Posted in 2018 | 8 Comments

Two Dogs and a Boy

Seth is our middle child.  He was born between his sisters, Erin and Carrie, during a three-for-one delivery special that ran for six minutes. That was December 22, 1978, so it’s a stretch to refer to him now as a boy.  The use of childhood monikers, however, is a perpetual right of parenthood.

Boy was not a pet name, but sometimes I employed it during conversations with his mother.  When thunder rattled our windows or winds fiercely howled, I could not resist quoting from old westerns.  “There’s a storm brewing Ma.  You and the boy best get in the cellar.” So, boy was never a nickname for Seth, but “Two Dogs and a Son” sounded odd for a title. 

When he was growing up, I rotated between Seth, Bubba, and Son.  Son was what I called him when I wanted to emphasize a point, as in what type of screwdriver I needed.  He was probably seven or eight when I sent him on a mission from our den to the laundry room, where our toolbox was kept.

I was trying to connect a home-movie video player to our television one day.  TVs in the 1980s weighed more than today’s subcompact cars.  I had the heavy TV awkwardly balanced as I reached around back to connect the cables.  That’s when I realized I was holding the wrong screwdriver.

Seth was nearby, so I sent him to the laundry room with detailed instructions.  I told him to look in the red toolbox and find a small Phillips head screwdriver.  “I need a Phillips head,” I emphasized, “not a flathead like this one – a Phillips head.  It’s the one with the star shaped end.” 

He said he understood, left the room, then quickly returned. In his extended hand was a huge flathead screwdriver. “Son!” I said with exasperation, pausing for a moment to gather my thoughts.  Before I said more, he grinned and handed me a perfectly sized Phillips from behind his back.

As we laughed together at his prank the TV didn’t seem nearly as heavy.  He had ended the ruse quickly, explaining he didn’t want to hear the lecture he knew was coming.  It was not one of life’s defining moments, but little memories can accumulate into bigger stories.

Seth moved to Los Angeles in January 2008.  Twelve years later, in April of 2020, he let us know he was thinking about coming back to Georgia.  We were delighted and invited him to live with us for a while.  Jane and I were overwhelmed with joy when he said he would. Then we heard the faint bark of a small dog in the background, and I remembered the screwdriver he once held behind his back.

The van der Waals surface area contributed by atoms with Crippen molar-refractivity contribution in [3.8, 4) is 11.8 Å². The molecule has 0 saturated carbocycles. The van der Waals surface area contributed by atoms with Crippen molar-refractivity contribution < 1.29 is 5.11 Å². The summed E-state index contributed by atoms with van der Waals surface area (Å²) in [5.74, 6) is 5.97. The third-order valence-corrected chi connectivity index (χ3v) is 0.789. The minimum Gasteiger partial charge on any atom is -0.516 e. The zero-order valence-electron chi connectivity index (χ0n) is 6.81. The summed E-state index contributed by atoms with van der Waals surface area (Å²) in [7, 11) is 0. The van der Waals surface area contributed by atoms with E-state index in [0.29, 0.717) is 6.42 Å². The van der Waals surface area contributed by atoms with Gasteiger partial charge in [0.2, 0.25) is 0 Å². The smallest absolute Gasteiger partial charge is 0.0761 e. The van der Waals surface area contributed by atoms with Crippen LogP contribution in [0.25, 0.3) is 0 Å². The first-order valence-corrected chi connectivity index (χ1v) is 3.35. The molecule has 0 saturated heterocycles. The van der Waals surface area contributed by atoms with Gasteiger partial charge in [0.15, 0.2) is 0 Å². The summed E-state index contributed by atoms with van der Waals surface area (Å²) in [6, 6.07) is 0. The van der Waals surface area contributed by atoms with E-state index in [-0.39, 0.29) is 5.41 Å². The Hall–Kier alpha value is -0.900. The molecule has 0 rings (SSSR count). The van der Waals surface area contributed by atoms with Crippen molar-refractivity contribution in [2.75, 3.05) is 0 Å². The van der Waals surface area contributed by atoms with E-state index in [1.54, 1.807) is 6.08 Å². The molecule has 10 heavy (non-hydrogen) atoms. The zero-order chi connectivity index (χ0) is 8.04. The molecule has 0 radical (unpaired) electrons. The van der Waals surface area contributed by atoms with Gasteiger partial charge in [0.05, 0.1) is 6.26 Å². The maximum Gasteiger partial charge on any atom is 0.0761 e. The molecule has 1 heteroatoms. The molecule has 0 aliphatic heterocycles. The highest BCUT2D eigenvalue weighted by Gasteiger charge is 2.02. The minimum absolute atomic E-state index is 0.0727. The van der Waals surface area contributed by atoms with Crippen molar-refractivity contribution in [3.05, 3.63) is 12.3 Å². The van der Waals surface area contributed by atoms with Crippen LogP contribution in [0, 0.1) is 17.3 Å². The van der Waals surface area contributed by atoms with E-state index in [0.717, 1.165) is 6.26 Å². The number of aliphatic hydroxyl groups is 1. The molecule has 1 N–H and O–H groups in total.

My wife and I have loved several yard dogs, but our wedding vows stated that no canine would ever live in our house.  Louise, however, scampered through the loophole of love. She’s a deerhead chihuahua with a sweet disposition who is content in the lap of anyone who will hold her.  She was wandering the streets of LA when Seth took her in.  Jane and I are both glad that he did.

A few days before Seth left California in a rental van, he texted and asked if we still had the fenced area in the backyard.  That’s when we learned about Dude, a 67-pound mongrel.  His DNA shows markers of seven known breeds, 12 of indeterminate origin, and traces of brown bear or wolverine.  UPS brings dog food every morning.  FedEx comes in the afternoon.

Dude was homeless before serving time in the pound.  He was released twice on probation but quickly returned to the slammer.  The jailer told Seth that Dude was running out of options, so that’s how a monstrous dog ended up living with the boy in California before migrating to Georgia.

Dude has climbed our fence nine times but hasn’t run away.  He’s doesn’t try to escape. He just stares through the glass door as he wonders how Louise managed to get inside.  Dude only scales the fence when he thinks we can’t see him, then he pretends he doesn’t know what happened.  Yet even with his incorrigible ways, he’s already found the soft spot for canines in our hearts. 

Two dogs and a boy left California.  Two pets and a son came home.  Despite all the problems our world is facing, life now seems a little sweeter to Jane and me.  There’s one thing the boy’s mother and I hope he understands and will always know with certainty.  If he sees a stray dog in need of a good family, we want him to take that dog straight to the Flint Humane Society.      

Posted in 2018 | 9 Comments

Plums at Johnny Lane’s

New leaves on clusters of roadside bushes tell me each spring that plums will soon appear.  I know to check them often as plums quickly reach the perfect stage. They are best before fully ripened into solid reds. Their flavor is delightfully pungent when the light green fruit has partially transitioned to pale shades of pink and yellow.

During my childhood, my father and I always looked forward to plum season. There were several groups of volunteer orchards scattered around our farming community. The overlapping bushes were tightly bunched between dirt road ditches and fields of cotton, peanuts, or corn. 

Daddy kept a saltshaker on the dash of his pickup truck when plum season came. We’d make a couple of intentional trips to bushes we’d been to before. At other times we’d just stop wherever we happened to notice plums by the road.